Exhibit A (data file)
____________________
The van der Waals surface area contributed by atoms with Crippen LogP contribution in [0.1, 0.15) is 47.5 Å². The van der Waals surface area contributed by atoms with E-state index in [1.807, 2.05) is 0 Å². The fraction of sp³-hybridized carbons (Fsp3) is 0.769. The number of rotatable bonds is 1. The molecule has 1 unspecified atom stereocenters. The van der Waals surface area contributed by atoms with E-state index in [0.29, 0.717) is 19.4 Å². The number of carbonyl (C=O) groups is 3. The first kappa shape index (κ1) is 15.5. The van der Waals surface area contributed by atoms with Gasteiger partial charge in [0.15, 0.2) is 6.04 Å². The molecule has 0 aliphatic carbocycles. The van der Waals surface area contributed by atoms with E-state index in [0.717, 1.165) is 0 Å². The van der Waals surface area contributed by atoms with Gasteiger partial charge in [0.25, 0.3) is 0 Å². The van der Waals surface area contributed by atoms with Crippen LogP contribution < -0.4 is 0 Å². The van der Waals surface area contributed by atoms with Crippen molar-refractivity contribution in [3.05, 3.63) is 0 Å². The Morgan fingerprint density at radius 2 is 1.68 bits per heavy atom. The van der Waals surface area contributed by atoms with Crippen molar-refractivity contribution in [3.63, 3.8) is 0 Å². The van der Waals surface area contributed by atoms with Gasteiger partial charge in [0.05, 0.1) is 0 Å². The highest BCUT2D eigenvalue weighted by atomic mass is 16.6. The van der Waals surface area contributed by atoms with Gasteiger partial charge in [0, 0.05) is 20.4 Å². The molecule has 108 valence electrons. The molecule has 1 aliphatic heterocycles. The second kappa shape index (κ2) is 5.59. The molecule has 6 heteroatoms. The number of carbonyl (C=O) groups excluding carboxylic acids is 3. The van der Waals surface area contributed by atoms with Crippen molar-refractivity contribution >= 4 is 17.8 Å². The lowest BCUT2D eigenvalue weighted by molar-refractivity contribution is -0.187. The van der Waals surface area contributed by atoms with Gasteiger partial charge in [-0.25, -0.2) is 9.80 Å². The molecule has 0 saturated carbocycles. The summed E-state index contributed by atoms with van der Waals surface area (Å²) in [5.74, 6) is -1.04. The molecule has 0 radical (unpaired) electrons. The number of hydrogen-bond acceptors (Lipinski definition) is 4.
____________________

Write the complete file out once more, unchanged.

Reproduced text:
The van der Waals surface area contributed by atoms with Crippen LogP contribution in [0.1, 0.15) is 47.5 Å². The van der Waals surface area contributed by atoms with E-state index in [1.807, 2.05) is 0 Å². The fraction of sp³-hybridized carbons (Fsp3) is 0.769. The number of rotatable bonds is 1. The molecule has 1 unspecified atom stereocenters. The van der Waals surface area contributed by atoms with E-state index in [0.29, 0.717) is 19.4 Å². The number of carbonyl (C=O) groups is 3. The first kappa shape index (κ1) is 15.5. The van der Waals surface area contributed by atoms with Gasteiger partial charge in [0.15, 0.2) is 6.04 Å². The molecule has 0 aliphatic carbocycles. The van der Waals surface area contributed by atoms with E-state index in [0.717, 1.165) is 0 Å². The van der Waals surface area contributed by atoms with Gasteiger partial charge in [0.25, 0.3) is 0 Å². The van der Waals surface area contributed by atoms with Crippen LogP contribution < -0.4 is 0 Å². The van der Waals surface area contributed by atoms with Crippen molar-refractivity contribution in [3.05, 3.63) is 0 Å². The Morgan fingerprint density at radius 2 is 1.68 bits per heavy atom. The van der Waals surface area contributed by atoms with Crippen molar-refractivity contribution in [3.63, 3.8) is 0 Å². The van der Waals surface area contributed by atoms with Gasteiger partial charge in [0.05, 0.1) is 0 Å². The highest BCUT2D eigenvalue weighted by atomic mass is 16.6. The van der Waals surface area contributed by atoms with Gasteiger partial charge in [0, 0.05) is 20.4 Å². The molecule has 108 valence electrons. The molecule has 1 aliphatic heterocycles. The second kappa shape index (κ2) is 5.59. The molecule has 6 heteroatoms. The number of carbonyl (C=O) groups excluding carboxylic acids is 3. The van der Waals surface area contributed by atoms with Crippen molar-refractivity contribution >= 4 is 17.8 Å². The lowest BCUT2D eigenvalue weighted by molar-refractivity contribution is -0.187. The van der Waals surface area contributed by atoms with Gasteiger partial charge in [-0.25, -0.2) is 9.80 Å². The molecule has 0 saturated carbocycles. The summed E-state index contributed by atoms with van der Waals surface area (Å²) in [5.74, 6) is -1.04. The molecule has 0 radical (unpaired) electrons. The number of hydrogen-bond acceptors (Lipinski definition) is 4.